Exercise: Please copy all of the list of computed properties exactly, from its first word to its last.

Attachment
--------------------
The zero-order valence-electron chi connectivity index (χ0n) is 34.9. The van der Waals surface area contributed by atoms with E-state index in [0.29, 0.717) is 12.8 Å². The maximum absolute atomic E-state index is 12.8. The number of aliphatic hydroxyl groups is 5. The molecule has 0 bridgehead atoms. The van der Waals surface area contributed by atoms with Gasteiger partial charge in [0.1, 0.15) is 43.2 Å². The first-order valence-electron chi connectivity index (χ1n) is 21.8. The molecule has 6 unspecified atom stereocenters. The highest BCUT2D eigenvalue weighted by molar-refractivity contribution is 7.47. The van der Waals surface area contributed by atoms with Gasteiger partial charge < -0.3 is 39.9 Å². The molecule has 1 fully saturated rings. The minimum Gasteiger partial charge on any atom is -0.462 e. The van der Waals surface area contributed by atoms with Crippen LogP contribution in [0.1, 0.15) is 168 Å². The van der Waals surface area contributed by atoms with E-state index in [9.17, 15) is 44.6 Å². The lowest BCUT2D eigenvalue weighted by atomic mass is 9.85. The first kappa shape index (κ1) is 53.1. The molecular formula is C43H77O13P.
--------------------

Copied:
The zero-order valence-electron chi connectivity index (χ0n) is 34.9. The van der Waals surface area contributed by atoms with E-state index in [0.29, 0.717) is 12.8 Å². The maximum absolute atomic E-state index is 12.8. The number of aliphatic hydroxyl groups is 5. The molecule has 0 bridgehead atoms. The van der Waals surface area contributed by atoms with Gasteiger partial charge in [0.1, 0.15) is 43.2 Å². The first-order valence-electron chi connectivity index (χ1n) is 21.8. The molecule has 6 unspecified atom stereocenters. The highest BCUT2D eigenvalue weighted by molar-refractivity contribution is 7.47. The van der Waals surface area contributed by atoms with Gasteiger partial charge < -0.3 is 39.9 Å². The molecule has 1 fully saturated rings. The minimum Gasteiger partial charge on any atom is -0.462 e. The van der Waals surface area contributed by atoms with Crippen LogP contribution in [0.1, 0.15) is 168 Å². The van der Waals surface area contributed by atoms with E-state index in [9.17, 15) is 44.6 Å². The lowest BCUT2D eigenvalue weighted by atomic mass is 9.85. The first kappa shape index (κ1) is 53.1. The molecular formula is C43H77O13P.